One of the common methods used for logical segmentation is VLANs or Virtual Local Area Networks. If you have a large office with several departments like HR, Sales, and IT, you can create separate VLANs for each department. 

That will keep the network traffic from each department isolated, which is great for both performance and security. The HR team’s sensitive data stays within their VLAN, while the IT team can manage infrastructure without interference.

Another example is the use of VPNs or Virtual Private Networks. Imagine you have remote employees who need to access corporate resources securely. You can set up a VPN to segment their traffic from the public internet. This ensures that their connection to the office network is encrypted and secure, even if they’re working from a coffee shop or at home.

You can also deploy software-defined networking (SDN) for more advanced logical segmentation. SDN allows you to programmatically control the network, making it flexible and adaptable. 

For instance, if you have a web server that needs to handle traffic from different user groups, you can use SDN to dynamically allocate network resources. This approach helps you efficiently manage bandwidth and enhance user experience without physically changing the network infrastructure.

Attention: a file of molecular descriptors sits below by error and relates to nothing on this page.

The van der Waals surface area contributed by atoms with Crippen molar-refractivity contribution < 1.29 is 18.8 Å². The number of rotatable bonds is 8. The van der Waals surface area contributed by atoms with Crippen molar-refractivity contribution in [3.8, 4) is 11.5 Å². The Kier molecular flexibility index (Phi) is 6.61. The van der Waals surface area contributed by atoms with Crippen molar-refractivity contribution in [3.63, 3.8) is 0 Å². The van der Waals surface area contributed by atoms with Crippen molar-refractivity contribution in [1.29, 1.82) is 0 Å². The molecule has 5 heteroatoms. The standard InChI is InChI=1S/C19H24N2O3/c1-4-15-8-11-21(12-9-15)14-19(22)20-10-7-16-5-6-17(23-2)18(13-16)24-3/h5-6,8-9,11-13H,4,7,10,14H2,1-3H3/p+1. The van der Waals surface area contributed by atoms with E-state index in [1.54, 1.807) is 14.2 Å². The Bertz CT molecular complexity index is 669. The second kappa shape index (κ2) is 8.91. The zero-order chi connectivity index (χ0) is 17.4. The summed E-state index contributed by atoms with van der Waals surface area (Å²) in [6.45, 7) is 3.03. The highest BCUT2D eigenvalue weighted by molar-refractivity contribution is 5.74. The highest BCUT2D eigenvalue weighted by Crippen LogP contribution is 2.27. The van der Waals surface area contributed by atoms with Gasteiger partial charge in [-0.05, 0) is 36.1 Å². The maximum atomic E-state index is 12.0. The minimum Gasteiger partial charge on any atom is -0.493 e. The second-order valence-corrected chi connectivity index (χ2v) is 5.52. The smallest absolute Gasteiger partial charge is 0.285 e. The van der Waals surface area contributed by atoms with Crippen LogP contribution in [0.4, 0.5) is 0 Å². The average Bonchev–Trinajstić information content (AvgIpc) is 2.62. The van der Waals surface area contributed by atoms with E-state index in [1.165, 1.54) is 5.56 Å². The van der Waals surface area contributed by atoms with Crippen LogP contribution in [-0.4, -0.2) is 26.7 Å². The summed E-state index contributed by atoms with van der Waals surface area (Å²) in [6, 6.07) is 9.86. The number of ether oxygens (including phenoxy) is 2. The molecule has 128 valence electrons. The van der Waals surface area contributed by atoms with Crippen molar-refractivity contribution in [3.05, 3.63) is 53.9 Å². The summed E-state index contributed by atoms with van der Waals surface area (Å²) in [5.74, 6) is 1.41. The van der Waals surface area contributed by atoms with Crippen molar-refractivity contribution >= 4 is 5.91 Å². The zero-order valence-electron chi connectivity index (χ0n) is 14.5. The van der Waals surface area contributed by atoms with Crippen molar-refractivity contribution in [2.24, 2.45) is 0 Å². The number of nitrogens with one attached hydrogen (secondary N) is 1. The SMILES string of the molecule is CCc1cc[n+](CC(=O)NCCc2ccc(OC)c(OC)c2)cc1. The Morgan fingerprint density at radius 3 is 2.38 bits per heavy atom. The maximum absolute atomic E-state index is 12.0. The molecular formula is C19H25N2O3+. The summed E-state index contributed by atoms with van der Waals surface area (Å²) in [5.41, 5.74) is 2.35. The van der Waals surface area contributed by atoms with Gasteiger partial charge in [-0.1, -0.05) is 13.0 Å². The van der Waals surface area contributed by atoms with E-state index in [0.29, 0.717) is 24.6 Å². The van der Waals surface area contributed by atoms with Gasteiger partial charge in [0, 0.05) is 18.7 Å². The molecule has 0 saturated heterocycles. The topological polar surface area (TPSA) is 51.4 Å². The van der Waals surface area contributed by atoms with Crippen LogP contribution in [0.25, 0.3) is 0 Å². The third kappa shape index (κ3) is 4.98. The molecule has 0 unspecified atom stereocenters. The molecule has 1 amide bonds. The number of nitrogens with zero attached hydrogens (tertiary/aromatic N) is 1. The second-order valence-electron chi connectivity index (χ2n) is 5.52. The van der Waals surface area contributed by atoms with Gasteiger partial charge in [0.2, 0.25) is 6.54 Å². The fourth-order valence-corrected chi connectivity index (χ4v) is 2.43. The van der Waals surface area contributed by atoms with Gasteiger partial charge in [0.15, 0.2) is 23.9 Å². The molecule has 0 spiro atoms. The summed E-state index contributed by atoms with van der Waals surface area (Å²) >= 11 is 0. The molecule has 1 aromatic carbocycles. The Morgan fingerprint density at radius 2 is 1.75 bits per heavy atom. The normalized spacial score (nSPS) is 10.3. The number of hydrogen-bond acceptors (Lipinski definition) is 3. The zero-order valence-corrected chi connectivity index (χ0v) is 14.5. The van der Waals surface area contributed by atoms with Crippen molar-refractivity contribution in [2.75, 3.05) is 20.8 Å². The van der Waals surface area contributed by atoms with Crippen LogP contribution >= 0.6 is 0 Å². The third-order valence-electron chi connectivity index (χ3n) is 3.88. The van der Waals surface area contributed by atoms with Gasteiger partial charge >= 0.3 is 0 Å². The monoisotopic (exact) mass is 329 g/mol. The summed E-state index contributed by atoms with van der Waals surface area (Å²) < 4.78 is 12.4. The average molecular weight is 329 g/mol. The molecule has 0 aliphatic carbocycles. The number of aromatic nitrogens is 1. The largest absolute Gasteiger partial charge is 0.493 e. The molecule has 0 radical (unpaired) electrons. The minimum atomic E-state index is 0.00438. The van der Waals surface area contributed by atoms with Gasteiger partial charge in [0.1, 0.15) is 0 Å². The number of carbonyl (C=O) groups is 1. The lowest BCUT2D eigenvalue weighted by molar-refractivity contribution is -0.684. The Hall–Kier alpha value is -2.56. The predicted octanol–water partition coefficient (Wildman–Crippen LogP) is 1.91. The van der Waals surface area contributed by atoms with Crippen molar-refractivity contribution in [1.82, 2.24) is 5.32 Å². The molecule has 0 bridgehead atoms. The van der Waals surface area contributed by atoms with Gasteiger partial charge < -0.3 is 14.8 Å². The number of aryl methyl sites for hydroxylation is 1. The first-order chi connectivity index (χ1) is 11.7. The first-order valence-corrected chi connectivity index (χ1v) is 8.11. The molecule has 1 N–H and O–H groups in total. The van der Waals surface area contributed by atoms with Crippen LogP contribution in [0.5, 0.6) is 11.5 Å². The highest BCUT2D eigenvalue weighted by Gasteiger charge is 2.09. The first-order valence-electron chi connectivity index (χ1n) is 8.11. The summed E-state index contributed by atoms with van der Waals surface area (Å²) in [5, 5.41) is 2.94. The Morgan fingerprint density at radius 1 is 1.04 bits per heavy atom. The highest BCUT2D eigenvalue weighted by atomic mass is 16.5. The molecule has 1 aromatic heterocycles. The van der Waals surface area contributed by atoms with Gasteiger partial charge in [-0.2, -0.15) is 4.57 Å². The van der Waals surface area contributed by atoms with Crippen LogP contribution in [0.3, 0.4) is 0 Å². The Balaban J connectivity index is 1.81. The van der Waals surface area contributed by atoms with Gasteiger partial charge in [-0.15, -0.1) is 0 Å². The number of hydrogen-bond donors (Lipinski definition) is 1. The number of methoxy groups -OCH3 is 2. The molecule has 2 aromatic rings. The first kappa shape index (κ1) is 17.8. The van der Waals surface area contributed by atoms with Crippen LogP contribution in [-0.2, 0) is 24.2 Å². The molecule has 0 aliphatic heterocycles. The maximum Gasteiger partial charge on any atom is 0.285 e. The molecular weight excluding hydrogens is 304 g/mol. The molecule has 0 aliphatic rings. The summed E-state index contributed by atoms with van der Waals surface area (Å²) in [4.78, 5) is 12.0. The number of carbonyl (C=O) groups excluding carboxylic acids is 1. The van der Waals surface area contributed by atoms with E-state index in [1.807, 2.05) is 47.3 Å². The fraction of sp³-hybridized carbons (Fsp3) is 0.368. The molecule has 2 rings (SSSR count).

Logical segmentation is particularly useful in scenarios where you need to create multi-tenant environments. Let’s say you are a cloud service provider hosting services for multiple clients. 

Using logical segmentation, you can create isolated virtual networks for each client within the same physical infrastructure. This guarantees that one client’s traffic doesn’t interfere with another’s, ensuring privacy and security.


Micro-segmentation takes network segmentation to the next level by creating highly granular zones in your network. It splits your network into tiny, more manageable pieces.

One of the best attributes of micro-segmentation is its precision. Imagine you have a data center with hundreds of servers. Instead of just grouping these servers into a few large segments, micro-segmentation lets you control the communication between individual servers or small groups of servers.